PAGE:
Convention center marks 10 years

John Conti
| Saturday, Jan. 19, 2013, 9:00 p.m.

The David L. Lawrence Convention Center is the most undervalued piece of fine architecture in our city.

Yes, most of us know it best viewing it from across the Allegheny River, where its huge, broadly sloping white roofs invariably make out-of-towners wonder “what is that?” And many have heard that this is one of the most environment-friendly large buildings in the world. But few of us have enough excuses to go inside often to experience how delightful this bright and airy building can be.

Despite its dramatic design, it is rigorously planned to function well, and its current top manager, when asked what he would change about the building's configuration after supervising years of conventions, exhibitions and meetings, says “Not a thing!” That's a tremendous compliment to any building, to the building's architects and to the local committees involved in its planning.

Dedicated 10 years ago this year, the convention center was designed by Rafael Vinoly Architects from New York, which won a national competition for the design.

While its geometric designs may seem whimsical, they are not. Everything in the design of this extraordinary building has purpose. Those roofs have everything to do with lighting the exhibition space and controlling the air that moves through it. This was the first convention center where the main exhibition hall and most lobbies and concourses can be lit almost entirely with natural daylight. At the same time, the building can be ventilated naturally for much of the year with fresh air flowing in from the outside.

All this fresh air and daylight makes the center psychologically attractive to visitors. Though there are meeting rooms, lecture halls and similar windowless spaces, almost every time you step out of a room you see daylight.

That's also part of the reason why it has been so successful as an energy-efficient “green” building. With natural air circulation, reduced need for air conditioning, heating and lighting, its own water-treatment plant, and a recycling system, it operates as one of the greenest large buildings anywhere. Buildings are given LEED ratings, short for Leadership in Energy and Environmental Design, and the convention center was certified last May as “LEED Platinum” for an existing building — the highest possible rating it could achieve.

There is only one big problem with the convention center. Despite how well it operates overall, it doesn't have a proper pedestrian entrance. Lots of us have wondered over the years, “How do we get into this thing?”

That's because the grand entrance was to have been through a shared and spacious lobby in a connected hotel that's never been built. (The space, at Penn and Tenth, is still a parking lot.) You would have entered from Penn and found elevators at the back of the big lobby that would have taken you up to the third and fourth levels of the center. It's unfortunate that a hotel has not been built and that there are still no definitive plans to build one.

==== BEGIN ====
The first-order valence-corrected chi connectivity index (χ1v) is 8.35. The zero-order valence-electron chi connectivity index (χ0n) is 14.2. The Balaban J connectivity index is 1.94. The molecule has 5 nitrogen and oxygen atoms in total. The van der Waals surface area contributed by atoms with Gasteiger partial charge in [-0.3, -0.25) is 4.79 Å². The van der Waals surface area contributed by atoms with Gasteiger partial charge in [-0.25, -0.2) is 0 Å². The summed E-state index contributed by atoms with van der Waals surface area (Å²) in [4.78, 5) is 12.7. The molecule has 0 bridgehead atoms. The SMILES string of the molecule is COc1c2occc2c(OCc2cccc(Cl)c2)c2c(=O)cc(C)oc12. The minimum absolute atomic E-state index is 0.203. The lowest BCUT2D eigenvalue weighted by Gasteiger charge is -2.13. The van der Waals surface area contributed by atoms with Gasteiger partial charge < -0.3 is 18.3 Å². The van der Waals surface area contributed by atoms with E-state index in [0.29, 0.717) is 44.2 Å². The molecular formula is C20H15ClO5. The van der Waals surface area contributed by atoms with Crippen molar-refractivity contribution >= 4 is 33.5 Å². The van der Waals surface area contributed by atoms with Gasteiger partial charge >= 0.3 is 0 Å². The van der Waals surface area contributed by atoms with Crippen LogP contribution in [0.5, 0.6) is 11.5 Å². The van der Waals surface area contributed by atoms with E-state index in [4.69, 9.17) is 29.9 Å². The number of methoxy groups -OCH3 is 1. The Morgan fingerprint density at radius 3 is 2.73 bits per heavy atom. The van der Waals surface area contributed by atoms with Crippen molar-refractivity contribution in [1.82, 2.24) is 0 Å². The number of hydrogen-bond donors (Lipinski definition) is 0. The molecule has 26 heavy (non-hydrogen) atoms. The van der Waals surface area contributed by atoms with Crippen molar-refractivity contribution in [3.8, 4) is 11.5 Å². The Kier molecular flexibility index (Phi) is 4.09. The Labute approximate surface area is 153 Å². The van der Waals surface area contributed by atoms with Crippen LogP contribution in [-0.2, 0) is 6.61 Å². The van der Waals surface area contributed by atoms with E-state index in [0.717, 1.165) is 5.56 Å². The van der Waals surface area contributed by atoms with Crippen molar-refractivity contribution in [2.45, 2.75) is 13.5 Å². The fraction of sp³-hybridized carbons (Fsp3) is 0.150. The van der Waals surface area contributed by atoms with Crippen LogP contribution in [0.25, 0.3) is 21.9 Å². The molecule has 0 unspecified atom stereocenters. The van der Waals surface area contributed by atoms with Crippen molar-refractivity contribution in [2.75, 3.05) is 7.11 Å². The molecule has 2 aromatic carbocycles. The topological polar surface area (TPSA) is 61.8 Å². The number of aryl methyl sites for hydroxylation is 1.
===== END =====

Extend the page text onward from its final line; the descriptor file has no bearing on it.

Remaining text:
Good architects lavish extra attention on entrance sequences because they help set your mood as you enter a building, and this sequence would have been fascinating — and still could be, if the hotel or some similar structure is ever built.

Consider this: On the third level (the first of two stops on the elevator) you would have entered and walked across the glass-walled bridge suspended over the almost-six-acre, column-free exposition hall, creating excitement and expectation as you looked down on the exhibitions below. Then, you would have walked toward the brightly lit lobby with all glass walls facing the river and showing expansive views of the city's North Side. From there you would descend by escalator or circular glass elevator to the already-glimpsed exhibition hall.

That would have been a truly memorable entrance! If you went to the fourth level, which would have been open to the public, you would have found yourself outside on the center's roof, with an open-air passage between the great sloping sections of the roof leading you to the large roof terrace that runs the whole length of the building — some 1,000 feet long — overlooking the river.

This lack of a good pedestrian entrance may be one reason why the center has not had the impact on us locally that it should have had.

Finally, it's also important that the convention center was designed to relate well to the river. Huge glassed-in lobbies on the second and third levels and outdoor terraces on the third, plus the rooftop terrace, all look out over the river or views of the city. Outside, a water feature cascades down, with a walkway toward the river, between the lanes of Tenth Street, and then goes under Fort Duquesne Boulevard directly to a recently finished plaza at the waterfront. Turn left, and you can walk down to the esplanade to the Point. In fact, someday soon, you'll be able to turn left and walk all the way from the convention center to Washington, D.C.!

John Conti is a former news reporter who has written extensively over the years about architecture, planning and historic-preservation issues.

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